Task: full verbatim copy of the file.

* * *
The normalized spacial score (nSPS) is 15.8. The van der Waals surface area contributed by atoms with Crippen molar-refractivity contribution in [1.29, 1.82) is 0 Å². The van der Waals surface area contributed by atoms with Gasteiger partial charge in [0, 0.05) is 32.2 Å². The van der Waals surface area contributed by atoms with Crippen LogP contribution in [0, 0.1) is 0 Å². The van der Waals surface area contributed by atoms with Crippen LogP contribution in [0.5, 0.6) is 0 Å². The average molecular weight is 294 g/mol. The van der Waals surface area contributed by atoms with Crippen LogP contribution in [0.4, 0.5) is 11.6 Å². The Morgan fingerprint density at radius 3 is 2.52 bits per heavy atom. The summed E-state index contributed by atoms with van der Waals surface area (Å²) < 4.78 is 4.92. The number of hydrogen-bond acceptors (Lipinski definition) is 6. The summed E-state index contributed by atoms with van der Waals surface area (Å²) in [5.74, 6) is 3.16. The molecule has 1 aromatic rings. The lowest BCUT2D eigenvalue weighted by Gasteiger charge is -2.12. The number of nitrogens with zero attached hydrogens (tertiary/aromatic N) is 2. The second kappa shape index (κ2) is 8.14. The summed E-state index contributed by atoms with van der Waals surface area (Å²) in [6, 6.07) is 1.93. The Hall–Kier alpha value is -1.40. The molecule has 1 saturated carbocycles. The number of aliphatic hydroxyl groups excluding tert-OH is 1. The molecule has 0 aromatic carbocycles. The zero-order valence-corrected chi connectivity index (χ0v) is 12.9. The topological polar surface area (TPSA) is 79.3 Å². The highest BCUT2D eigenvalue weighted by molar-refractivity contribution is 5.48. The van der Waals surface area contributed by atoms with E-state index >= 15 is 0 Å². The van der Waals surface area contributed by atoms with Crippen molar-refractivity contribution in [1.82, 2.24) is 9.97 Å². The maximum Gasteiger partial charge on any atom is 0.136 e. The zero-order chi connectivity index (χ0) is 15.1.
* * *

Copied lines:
The normalized spacial score (nSPS) is 15.8. The van der Waals surface area contributed by atoms with Crippen molar-refractivity contribution in [1.29, 1.82) is 0 Å². The van der Waals surface area contributed by atoms with Gasteiger partial charge in [0, 0.05) is 32.2 Å². The van der Waals surface area contributed by atoms with Crippen LogP contribution in [0, 0.1) is 0 Å². The van der Waals surface area contributed by atoms with Crippen LogP contribution in [0.5, 0.6) is 0 Å². The average molecular weight is 294 g/mol. The van der Waals surface area contributed by atoms with Crippen LogP contribution in [0.4, 0.5) is 11.6 Å². The Morgan fingerprint density at radius 3 is 2.52 bits per heavy atom. The summed E-state index contributed by atoms with van der Waals surface area (Å²) < 4.78 is 4.92. The number of hydrogen-bond acceptors (Lipinski definition) is 6. The summed E-state index contributed by atoms with van der Waals surface area (Å²) in [5.74, 6) is 3.16. The molecule has 1 aromatic rings. The lowest BCUT2D eigenvalue weighted by Gasteiger charge is -2.12. The number of nitrogens with zero attached hydrogens (tertiary/aromatic N) is 2. The second kappa shape index (κ2) is 8.14. The summed E-state index contributed by atoms with van der Waals surface area (Å²) in [6, 6.07) is 1.93. The Hall–Kier alpha value is -1.40. The molecule has 1 saturated carbocycles. The number of aliphatic hydroxyl groups excluding tert-OH is 1. The molecule has 0 aromatic carbocycles. The zero-order valence-corrected chi connectivity index (χ0v) is 12.9. The topological polar surface area (TPSA) is 79.3 Å². The highest BCUT2D eigenvalue weighted by molar-refractivity contribution is 5.48. The van der Waals surface area contributed by atoms with E-state index >= 15 is 0 Å². The van der Waals surface area contributed by atoms with Crippen molar-refractivity contribution in [1.82, 2.24) is 9.97 Å². The maximum Gasteiger partial charge on any atom is 0.136 e. The zero-order chi connectivity index (χ0) is 15.1.